” 26th Sept.Antwerp to Rotterdam by steamer, as more agreeable than railway. Set off at 10.30 a.m., arrived 11.10 p.m. A very long pas-sage, occasioned by long delay while aground near Bergen-op-Zoom, and subsequent opposition of tide. Besides captain and steward, there was a person apparently leading an easy life, whose whole duty appeared to be to take the money. Luggage examined (not severely) by a fat customs official who boarded us at the frontier (Fig. 22). The Dutch sailors and others do their work more quietly than the English. There is not the bawling and noise we are accustomed to in our seaports.”
A considerable portion of the journal from which we are quoting is devoted to notes on the museums and picture galleries, especially at The Hague, which was the next place visited, and where Mr. Roget’s artistic nature revelled in the collections. Referring to an excursion to Scheveningen, which is described as ” a clean fishing-village ” (Fig. 23), Mr. Roget writes : ” The Dutch fishing-boats go from here over to the Scotch coasts for herrings, of which there are none on the coast of Holland,” and he adds a note : ” This does not seem to have been always the case. See Ben Jonson’s Volpone, where Sir Politic Would-be devises a scheme for supplying Venice with Rotterdam herrings.”
The following extract refers to Haarlem :
” On one side of the town is a very beautiful wood, laid out with amazing skill and taste. It is more varied than the Bosch at The Hague, and contains fine timber. Hither all the gentry of Haarlem repair in the afternoon to listen to a military band. . . . The ladies and gentle-men who were grouped about the tables had a very prosperous appearance. All the Dutch ladies I have seen are dressed in excellent taste, quiet and unassuming, but studiously neat and the colours in good harmony. The men, however, on this occasion seemed partial to white waist-coats and black trousers. Around the enclosure were a great many neat and clean and smiling nursery-maids with spherical children.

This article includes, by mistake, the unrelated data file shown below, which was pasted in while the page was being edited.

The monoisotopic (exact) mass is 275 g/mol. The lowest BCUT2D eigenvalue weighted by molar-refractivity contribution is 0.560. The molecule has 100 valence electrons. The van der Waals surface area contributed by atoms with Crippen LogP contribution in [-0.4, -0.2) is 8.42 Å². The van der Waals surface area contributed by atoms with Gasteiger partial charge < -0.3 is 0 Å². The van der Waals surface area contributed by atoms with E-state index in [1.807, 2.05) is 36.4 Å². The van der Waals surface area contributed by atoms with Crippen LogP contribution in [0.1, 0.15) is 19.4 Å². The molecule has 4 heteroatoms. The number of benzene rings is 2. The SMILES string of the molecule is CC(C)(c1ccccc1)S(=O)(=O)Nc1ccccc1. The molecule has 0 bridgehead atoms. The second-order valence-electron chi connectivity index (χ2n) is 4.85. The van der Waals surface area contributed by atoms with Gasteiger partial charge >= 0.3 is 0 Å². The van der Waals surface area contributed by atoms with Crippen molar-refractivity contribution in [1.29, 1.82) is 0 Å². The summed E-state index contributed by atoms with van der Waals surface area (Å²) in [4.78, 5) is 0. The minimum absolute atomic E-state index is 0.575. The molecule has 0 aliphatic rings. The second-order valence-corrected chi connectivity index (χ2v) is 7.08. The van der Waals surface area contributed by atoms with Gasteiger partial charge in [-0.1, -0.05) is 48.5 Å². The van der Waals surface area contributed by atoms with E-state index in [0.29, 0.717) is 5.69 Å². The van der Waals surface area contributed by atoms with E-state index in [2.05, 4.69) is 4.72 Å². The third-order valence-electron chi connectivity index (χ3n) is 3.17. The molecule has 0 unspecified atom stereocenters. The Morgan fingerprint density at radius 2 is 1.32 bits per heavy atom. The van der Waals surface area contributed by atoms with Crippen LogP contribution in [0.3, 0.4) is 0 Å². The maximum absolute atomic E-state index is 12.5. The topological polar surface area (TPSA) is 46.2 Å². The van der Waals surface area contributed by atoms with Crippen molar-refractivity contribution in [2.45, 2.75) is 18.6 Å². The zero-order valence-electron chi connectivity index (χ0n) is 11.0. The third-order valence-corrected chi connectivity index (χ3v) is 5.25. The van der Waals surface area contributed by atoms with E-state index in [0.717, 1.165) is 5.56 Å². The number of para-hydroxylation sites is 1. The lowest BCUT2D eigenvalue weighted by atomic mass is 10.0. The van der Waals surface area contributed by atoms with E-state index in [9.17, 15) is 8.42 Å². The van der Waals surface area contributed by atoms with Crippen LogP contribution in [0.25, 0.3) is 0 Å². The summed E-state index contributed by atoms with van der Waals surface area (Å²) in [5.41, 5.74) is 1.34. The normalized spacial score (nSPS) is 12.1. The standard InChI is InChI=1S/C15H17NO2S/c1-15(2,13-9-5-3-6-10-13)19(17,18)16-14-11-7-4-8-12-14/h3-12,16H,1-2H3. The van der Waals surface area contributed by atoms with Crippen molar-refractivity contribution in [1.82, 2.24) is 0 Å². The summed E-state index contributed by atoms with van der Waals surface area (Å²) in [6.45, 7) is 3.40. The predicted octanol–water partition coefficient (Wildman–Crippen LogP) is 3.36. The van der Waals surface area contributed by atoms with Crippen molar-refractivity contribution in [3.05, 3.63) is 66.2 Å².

We saw several cases of pincushion tops, both pink and white, at the sides of doors, announcing births (see W. Erie’s Pipe of Dutch Kanaster). These are presented by the husband. They are not to be bought, but are worked by the sisters, etc. The custom seems to be peculiar to Haarlem. At Amsterdam the husband presents a pincushion with pins marking the names of the mother and the child. Each place has some different custom. In some a long piece of black cloth announces a death.”
From Amsterdam several excursions were made, and the following picturesque impression gives a good idea of the Holland of those days :
” Starting at seven, we crossed the steam ferry (a broad stage) to the entrance of the great North Holland ship canal, along which a treikshuit (larger than usual, with a platform and seats on the top) carried us a short distance to a village, where we hired an open carriage with two good horses (apparently rare in Holland), harnessed with rope and guided by rope reins, which took us along dykes and by windmills, charming little farms and cottages, each on a little green square island, to Purmerend. Very many of the farmhouses have large pyramidal high tiled roofs. These contain the hay, which must form a very warm covering in winter. Some have haystacks out-side with round tops, the straw thatch being held on by bricks suspended all round.
At Purmerend the market was being held, and presented the most extraordinary scene imaginable. The costumes of North Holland were seen in perfection. Very fine and pretty women, with beautiful clear complexions and blue eyes (Fig. 24). The caps and quaint silver head-dresses conceal the whole of their hair, but they wear an ugly bunch of black curls on each temple. Little girls wear the same dress as middle-aged and old women. The carts are painted and carved in all manner of quaint ways. Those with the horn in front by which the driver steers with his foot have generally a little waving border carved along the top of each side, frequently terminating in a wide snake’s head. But the carving on the backboard is the most elaboratescrollwork and flowers, little cupids, trees and pictures, bright coloured, with frequently a copy of verses and the name of the owner. Some of the dates were as old as 1831 or 1832, but the carts looked quite fresh and bright. One of these inscriptions is given below : —
Treedt op en onbevreest, En blij van geest, Op dezen wagen, De voerman zal, En God ! vooral, Wel zorge dragen. (1840)
(Translation.) Jump up, ne’er fear ; Be of good cheer; Upon this cart pray go ; The driver he shall, And God ! above all, Take very good care of you.